Life and Deaf started in a secondary mainstream unit for deaf students in Greenwich and came from a poetry project school-wide.  Working with specialist Speech and Language Therapists, Jane Thomas and Katie Martin, the deaf students  explored their identities through the medium of poetry, producing such powerful and rich work that a beautifully illustrated book of their poems was produced, accompanied by a DVD of the young poets speaking or signing their poetry. The aims of the project included the exploration of the beauty of language but also its power in allowing access to difficult or unexplored emotions which might affect mental health.  At a launch subsequently it became apparent that the students, their friends and families were so motivated and positively affected by the whole process that there were lasting and important benefits.  As a result the Life and Deaf Association was formed and the project was rolled out nationwide, with a web-site, a workbook to encourage wider participation and many other activities.  Life and Deaf 2 will culminate in a launch on the South Bank in March 2012.

She will be discussing he work teaching deaf children and Life and Deaf, and what these two things contribute to our understanding of language.

Oiwi Parker Jones

Oiwi Parker Jones is a linguist and neuroscientist whose research focuses on models of language in healthy and damaged brains, particularly in bilingual populations. He is particularly interested in (1) how multiple languages are represented in a single brain and (2) how bilinguals recover each language after brain damage due to cancer or stroke. His research uses a variety of methods, including anatomical and functional neuroimaging and dynamic network-based modelling. Other areas of research include the neuroscience of reading and sign-language, as well as topics in general linguistics, such as language documentation and activism (especially of endangered and Eastern Polynesian languages)."

He will be talking about his various investigations into language.

Laura Salisbury

Laura Salisbury is author of Samuel Beckett: Laughing Matters, Comic Timing (Edinburgh University Press, 2012) and co-editor of Neurology and Modernity: A Cultural History of Nervous Systems, 1800-1950). She has published a number of essays on aphasia and literary modernism and her major current research project is a book-length study of the relationship between modernism, modernity, and early twentieth-century neuroscientific conceptions of language. Other forthcoming work includes co-editing a volume called Kittler Now (Polity), co-editing a special issue of Medical Humanities on the topic of 'Beckett and the Brain', and writing a chapter on narratives of the brain in contemporary British Fiction for The Decades Project: International Perspectives on Contemporary British Fiction (Continuum).

She will talk about these aspects of her work in relation to the topic of language.

Situating and Interpreting States of Mind 1700-2000

An Interdisciplinary Conference

14-16 June 2012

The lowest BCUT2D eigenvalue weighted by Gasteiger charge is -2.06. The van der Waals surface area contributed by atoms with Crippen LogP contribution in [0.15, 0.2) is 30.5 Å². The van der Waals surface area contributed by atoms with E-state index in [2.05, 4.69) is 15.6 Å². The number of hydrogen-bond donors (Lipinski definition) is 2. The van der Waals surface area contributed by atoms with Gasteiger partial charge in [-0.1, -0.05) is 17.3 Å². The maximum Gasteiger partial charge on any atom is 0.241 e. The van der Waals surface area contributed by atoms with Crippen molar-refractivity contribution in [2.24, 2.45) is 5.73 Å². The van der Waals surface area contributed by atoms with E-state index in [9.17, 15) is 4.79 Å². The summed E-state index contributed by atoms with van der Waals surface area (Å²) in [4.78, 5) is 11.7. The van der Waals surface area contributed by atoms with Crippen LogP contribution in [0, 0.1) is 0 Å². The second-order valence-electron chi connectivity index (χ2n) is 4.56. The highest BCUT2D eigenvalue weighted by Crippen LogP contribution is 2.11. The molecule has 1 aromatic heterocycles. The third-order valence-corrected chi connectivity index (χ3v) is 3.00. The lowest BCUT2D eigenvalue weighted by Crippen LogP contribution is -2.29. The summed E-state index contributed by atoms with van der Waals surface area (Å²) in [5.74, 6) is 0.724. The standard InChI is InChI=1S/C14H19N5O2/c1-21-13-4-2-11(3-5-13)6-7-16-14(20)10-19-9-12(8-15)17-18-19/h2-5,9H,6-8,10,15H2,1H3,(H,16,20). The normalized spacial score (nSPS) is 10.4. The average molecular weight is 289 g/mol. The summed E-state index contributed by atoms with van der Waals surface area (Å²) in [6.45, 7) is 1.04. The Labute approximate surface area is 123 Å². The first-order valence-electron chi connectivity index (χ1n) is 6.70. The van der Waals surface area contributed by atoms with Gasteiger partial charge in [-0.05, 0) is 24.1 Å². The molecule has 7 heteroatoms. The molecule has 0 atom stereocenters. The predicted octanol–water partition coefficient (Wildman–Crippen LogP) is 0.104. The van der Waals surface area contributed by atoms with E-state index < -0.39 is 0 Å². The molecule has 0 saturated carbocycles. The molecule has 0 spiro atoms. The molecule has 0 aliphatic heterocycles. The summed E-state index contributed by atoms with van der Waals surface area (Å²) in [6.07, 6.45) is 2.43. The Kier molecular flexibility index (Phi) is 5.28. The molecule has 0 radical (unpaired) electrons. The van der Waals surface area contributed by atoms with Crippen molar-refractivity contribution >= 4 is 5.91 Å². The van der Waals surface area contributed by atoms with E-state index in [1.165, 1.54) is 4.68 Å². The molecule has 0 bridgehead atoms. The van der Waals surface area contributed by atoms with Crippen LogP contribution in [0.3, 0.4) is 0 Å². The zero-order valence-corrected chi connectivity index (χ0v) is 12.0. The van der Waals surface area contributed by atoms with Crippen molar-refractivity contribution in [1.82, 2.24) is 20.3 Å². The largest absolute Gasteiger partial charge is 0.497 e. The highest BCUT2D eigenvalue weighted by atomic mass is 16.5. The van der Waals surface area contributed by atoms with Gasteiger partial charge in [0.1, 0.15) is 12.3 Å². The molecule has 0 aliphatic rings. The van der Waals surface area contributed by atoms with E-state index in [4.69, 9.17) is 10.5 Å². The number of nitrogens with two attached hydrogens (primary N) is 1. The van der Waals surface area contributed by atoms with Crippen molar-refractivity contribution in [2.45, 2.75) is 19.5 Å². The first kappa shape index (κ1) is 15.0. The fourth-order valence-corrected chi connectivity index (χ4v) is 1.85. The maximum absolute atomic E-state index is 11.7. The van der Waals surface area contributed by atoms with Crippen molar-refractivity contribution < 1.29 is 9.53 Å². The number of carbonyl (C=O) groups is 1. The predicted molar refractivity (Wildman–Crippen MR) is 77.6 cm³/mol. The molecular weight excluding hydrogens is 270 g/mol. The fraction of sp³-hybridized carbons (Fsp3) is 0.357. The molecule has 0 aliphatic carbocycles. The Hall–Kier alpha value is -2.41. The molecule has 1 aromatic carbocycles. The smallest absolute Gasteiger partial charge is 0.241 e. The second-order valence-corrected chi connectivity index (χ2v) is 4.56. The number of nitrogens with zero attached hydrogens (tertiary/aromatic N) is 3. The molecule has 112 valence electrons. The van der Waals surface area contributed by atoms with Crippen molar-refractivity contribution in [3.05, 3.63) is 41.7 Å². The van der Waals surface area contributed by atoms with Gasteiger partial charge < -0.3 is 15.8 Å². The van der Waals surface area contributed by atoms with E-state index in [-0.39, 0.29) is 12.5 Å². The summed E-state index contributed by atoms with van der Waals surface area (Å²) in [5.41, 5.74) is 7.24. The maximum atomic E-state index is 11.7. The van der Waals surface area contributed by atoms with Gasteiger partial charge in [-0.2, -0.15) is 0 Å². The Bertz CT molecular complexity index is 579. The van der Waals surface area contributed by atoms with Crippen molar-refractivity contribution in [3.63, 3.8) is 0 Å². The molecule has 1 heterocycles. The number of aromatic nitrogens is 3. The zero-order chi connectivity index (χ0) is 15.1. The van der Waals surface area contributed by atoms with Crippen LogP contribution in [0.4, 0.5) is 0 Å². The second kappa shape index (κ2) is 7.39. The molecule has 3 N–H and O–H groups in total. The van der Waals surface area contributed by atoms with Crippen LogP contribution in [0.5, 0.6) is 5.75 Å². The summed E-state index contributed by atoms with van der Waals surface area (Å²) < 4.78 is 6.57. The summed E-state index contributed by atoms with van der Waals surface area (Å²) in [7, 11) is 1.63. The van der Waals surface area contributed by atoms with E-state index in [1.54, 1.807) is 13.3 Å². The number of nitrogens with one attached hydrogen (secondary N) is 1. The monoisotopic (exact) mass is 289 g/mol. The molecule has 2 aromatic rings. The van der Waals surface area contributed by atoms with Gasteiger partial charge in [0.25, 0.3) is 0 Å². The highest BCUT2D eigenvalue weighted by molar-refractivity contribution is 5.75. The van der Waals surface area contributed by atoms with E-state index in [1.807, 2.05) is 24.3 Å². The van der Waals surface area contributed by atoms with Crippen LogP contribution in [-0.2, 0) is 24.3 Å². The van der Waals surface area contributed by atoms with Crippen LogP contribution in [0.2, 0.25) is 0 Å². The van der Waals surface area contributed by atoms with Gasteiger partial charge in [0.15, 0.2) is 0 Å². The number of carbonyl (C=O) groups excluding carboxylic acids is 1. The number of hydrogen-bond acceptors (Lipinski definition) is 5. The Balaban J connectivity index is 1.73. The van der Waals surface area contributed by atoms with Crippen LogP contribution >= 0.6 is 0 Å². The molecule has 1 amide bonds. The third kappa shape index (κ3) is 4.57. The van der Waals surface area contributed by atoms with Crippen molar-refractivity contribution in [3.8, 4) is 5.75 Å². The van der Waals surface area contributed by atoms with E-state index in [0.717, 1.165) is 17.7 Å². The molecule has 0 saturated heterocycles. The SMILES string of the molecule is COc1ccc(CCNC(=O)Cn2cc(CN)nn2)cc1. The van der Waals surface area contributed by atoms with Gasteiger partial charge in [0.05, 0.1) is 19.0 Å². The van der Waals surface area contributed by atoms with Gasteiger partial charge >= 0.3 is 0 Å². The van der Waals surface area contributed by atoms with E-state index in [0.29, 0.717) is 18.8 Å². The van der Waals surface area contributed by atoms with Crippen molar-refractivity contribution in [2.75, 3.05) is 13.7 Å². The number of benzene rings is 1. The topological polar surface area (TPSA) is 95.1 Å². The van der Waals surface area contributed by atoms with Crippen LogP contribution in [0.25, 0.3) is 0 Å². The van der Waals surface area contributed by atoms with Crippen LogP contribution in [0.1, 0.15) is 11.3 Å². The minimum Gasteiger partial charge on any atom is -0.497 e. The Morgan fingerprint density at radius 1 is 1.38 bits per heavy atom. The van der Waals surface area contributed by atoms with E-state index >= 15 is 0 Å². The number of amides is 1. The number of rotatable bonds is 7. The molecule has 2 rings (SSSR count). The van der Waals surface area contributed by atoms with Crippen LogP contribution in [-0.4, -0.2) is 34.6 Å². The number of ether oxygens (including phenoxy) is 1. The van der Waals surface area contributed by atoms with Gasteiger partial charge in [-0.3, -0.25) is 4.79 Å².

Northumbria University

Keynote Speakers

  • Professor Joel P. Eigen (Charles A. Dana Professor of Sociology, Franklin and Marshall College, Pennsylvania)
  • Professor Melinda A. Rabb (Professor of English, Brown University, Rhode Island)
  • Dr. Judith A. Tucker (Lecturer in the School of Design, Leeds University)

This cross-period and interdisciplinary conference seeks to situate and interpret states of mind from the eighteenth century to the twenty-first questioning how the space, place mand historical context in which mental states are experienced shaped the narratives produced by individuals. Interweaving perspectives from across such disciplines as literature, history, philosophy, art history, performance, fine art, creative writing, psychology and sociology, the conference will explore accounts of states of mind including mental illness, dreams, sleep-walking, imaginative states and self-awareness. The conference seeks to assess how these varying states of consciousness are expressed and how such narratives are influenced by historical change, continuity or the reconfiguration of these forms of expression.

We would like to invite abstracts for papers from across disciplines on the theme of the conference, particularly related, but not limited, to the following key strands:

Experience and Representation of Mental Illness

- the gap between individual experience and interpretations by medical and legal practitioners

- the relationship between mental distress, agency, literature and cognition

- representations of mental derangement and criminal responsibility

Liminal States of Mind

- representations of liminal states of consciousness

- the relationship between experiences and representations of dreams and sleepwalking

- categorisation of imaginative states in cognitive science and philosophy

- concepts of interiority, selfhood and imaginative processing of real or fictional worlds

Self-awareness and Place

- relationship between self and place, particularly regarding the past and decay

- artistic expressions of situating self-awareness

- creative representations of landscape as a geographic metaphor

Abstracts of 300 words for 20-minute papers should be submitted by 31 January 2012 to the conference organisers: anita.oconnell@northumbria.ac.uk or leigh.wetheralldickson@northumbria.ac.uk. See www.northumbria.ac.uk/statesofmind for details.